Acute attacks of low back pain commonly afflict young and middle-aged adults. They can occur with little warning, or can develop slowly over a number of days. In about half of these cases, no obvious trigger for he pain can be identified. The pain can be severe and temporarily disabling, and last for 10-14 days on average.

Lower Back Pain
Lower Back Pain

Causes

The causes of acute low back pain may include a fall or stumble, repeated heavy lifting, an awkward bend, prolonged bending and stooping, or a cough or sneeze. Occasionally it may occur suddenly, without any obvious cause, such as waking in the morning and finding it impossible to get out of bed. The actual physical causes of the pain are probably one of the following: acute dysfunction of a segment of the lumbar spine, lumbar disc internal disruption or herniation, irritation of a sciatic nerve, a sacroiliac strain, ligament strain or, very occasionally, a muscle strain. Accompanying muscle “spasm” is a common result of these strains, but is not the cause in itself.

Symptoms

The symptoms of acute low back pain are sharp pain, either centrally or to one side of your lower back, with an intense dull aching which can spread further into your buttocks, groin, and even thighs. Muscle spasm can grip your spine – known as “splinting” – causing immobility and stiffness; the pain may be worse with one or two particular movements such as bending forwards, backwards, or sideways, and you find it hard to sustain some positions, such as sitting, for long.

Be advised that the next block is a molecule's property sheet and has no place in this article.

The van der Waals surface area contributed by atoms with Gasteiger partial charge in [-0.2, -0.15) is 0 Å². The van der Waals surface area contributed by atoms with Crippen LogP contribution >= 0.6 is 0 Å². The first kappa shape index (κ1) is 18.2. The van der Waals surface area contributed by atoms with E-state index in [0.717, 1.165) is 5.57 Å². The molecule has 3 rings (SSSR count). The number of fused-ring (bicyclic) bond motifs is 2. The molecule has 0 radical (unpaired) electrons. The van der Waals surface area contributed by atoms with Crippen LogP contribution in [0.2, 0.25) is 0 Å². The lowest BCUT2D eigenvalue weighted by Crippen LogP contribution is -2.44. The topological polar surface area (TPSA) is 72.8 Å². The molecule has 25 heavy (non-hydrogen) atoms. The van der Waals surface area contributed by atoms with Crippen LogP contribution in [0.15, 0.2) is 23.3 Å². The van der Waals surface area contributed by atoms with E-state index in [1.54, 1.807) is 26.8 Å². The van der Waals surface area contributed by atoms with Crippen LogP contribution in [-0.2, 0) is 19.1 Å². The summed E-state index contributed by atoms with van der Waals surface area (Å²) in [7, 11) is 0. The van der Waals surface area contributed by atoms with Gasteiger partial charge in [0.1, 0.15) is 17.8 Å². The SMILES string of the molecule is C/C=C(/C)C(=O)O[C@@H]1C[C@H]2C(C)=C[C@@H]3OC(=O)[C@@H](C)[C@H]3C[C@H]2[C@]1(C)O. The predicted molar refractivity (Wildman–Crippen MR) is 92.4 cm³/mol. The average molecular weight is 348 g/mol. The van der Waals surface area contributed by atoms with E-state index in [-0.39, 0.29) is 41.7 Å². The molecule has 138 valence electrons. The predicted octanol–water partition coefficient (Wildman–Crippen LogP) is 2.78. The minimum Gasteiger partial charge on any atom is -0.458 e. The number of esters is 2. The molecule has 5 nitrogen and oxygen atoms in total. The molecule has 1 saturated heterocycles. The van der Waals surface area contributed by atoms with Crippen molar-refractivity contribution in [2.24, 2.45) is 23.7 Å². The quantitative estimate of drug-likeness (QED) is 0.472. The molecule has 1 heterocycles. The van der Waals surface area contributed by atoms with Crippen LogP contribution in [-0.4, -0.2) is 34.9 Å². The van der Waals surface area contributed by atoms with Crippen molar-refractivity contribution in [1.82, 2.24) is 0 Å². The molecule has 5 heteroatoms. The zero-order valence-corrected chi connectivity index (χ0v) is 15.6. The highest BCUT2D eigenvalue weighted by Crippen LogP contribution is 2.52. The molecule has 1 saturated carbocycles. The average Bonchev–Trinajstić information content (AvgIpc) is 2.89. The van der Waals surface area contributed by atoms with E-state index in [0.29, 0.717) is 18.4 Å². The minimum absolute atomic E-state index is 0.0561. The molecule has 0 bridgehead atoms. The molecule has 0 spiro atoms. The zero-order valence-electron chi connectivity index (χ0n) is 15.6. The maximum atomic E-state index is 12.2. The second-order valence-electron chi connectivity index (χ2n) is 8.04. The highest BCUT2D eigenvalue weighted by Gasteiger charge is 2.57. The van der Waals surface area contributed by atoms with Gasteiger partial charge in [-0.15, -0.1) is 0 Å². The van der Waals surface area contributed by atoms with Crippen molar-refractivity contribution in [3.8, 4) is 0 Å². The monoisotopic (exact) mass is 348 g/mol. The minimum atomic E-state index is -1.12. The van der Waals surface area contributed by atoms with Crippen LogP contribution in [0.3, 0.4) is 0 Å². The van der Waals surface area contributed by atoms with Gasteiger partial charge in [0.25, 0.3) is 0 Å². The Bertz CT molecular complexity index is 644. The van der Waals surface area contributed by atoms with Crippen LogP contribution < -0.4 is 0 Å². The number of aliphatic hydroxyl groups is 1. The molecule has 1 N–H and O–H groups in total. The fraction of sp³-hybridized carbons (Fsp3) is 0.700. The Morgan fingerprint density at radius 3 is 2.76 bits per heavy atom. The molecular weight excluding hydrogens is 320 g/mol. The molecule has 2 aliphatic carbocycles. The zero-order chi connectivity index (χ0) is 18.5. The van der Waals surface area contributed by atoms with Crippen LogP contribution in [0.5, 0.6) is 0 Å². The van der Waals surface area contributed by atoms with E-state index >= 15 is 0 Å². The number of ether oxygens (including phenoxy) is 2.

Risks and Complications

Normally, episodes of acute low back pain will resolve within a few weeks without the need for specific treatment, and the threat of any serious complications as a result of them is very small. The main risks are associated with resting for too long, which can cause stiffness. You may become fearful of any movement because of the memory of the initial pain or the idea that any pain caused by moving means further harm. Rarely, a disc strain can develop into cauda equina syndrome, when the disc prolapses or herniates fully into the spinal canal and damages the nerves that run into the legs, bladder, and bowels.

Treatment – Acute Lumbar Dysfunction

Immediate

  • If you suspect your pain is caused by acute lumbar dysfunction, you should:
    • take painkillers for the first few days of pain

Short Term

  • If after 3 days, you are still unable to move, you should:
    • seek medical attention.

Medium Term

  • If after 7-10 days you are not able to resume normal activities, you should:
    • consult a doctor for further treatment.

Long Term

  • If after 6-8 weeks you are not recovering as expected, your doctor may:
    • arrange investigations such as an X-ray, MRI or blood tests.

Treatment – Disc Herniation and Sciatica

Sciatica
Sciatica

Immediate

  • If you suspect your pain is caused by sciatica, you should:
    • consult a doctor for examination and diagnosis

Short Term

  • If the pain increases when you are upright, you should:
    • lie flat for short periods.

Medium Term

  • If after 7-10 days you are unable to resume normal activities, consult a doctor, who may:

Long Term

  • If after 6-8 weeks you are not recovering as expected, you should:
    • seek further advice from your doctor, who may arrange MRI.
  • If you have not responded to physiotherapy within 3 months, then:

Treatment – Sacroiliac Strain

Immediate

If you suspect your pain is caused by acute lumbar dysfunction, you should: